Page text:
The lounge was decorated in a corporate but inoffensive way. It felt like the lobby of a nice Courtyard by Marriott, for example.

More seating at the Club at SJC
More seating at the Club at SJC

Curiously, there were plenty of reading materials available, but other than the San Jose Mercury News, almost everything was in Japanese. I asked an attendant whether anything else was available in English, and she found one copy of a Travel + Leisure for me and confessed that was all they had left.

Reading material at the Club at SJC
Reading material at the Club at SJC
The one English-language magazine available
The one English-language magazine available

About a half hour after I arrived at the lounge, it started filling up slowly, mostly with Japanese businessmen.

By about 10:30am, the lounge was packed, and nearly everyone was Japanese — suddenly, the reading selections made a bit more sense. The ANA flight from San Jose leaves at 12:45pm, and the clientele on the flight, or at least the premium cabin clientele who chose to use the lounge, was almost entirely Japanese.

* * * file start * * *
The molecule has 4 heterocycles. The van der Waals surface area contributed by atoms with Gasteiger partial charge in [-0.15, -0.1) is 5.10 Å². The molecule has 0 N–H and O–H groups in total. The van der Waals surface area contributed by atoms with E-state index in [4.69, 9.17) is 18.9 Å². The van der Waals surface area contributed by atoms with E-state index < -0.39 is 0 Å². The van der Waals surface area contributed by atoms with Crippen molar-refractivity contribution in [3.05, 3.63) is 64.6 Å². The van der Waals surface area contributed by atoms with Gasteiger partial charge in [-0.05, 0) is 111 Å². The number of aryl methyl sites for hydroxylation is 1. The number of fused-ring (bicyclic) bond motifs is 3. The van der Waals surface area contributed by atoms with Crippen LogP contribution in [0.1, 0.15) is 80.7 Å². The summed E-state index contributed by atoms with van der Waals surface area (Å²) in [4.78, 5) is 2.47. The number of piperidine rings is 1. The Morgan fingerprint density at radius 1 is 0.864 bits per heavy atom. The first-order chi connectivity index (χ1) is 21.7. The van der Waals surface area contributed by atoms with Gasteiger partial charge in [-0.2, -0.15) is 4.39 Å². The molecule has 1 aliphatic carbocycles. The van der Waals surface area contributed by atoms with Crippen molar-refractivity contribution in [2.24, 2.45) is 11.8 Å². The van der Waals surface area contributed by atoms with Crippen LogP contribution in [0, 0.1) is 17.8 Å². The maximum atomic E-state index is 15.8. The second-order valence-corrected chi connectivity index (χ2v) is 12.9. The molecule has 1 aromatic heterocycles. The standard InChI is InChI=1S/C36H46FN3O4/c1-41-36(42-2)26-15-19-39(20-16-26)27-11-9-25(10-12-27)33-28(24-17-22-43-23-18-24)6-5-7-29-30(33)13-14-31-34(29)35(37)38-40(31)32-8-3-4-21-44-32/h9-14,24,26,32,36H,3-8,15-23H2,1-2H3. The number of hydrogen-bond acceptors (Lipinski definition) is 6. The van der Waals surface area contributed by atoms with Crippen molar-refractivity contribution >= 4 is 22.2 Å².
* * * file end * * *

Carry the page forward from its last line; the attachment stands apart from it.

At around this time, I noticed that the club staff had swapped out the dismal food display for a much more generous breakfast and lunch spread.

Club at SJC breakfast spread (post 10am)
Club at SJC breakfast spread (post 10am)

While the spread was more generous, it wasn’t particularly appetizing. Nonetheless, I had some scrambled eggs and diced breakfast potatoes. The potatoes weren’t half bad (mostly because they were crispy), but the eggs were incredibly dry.

Club at SJC lunch spread (post 10am)
Club at SJC lunch spread (post 10am)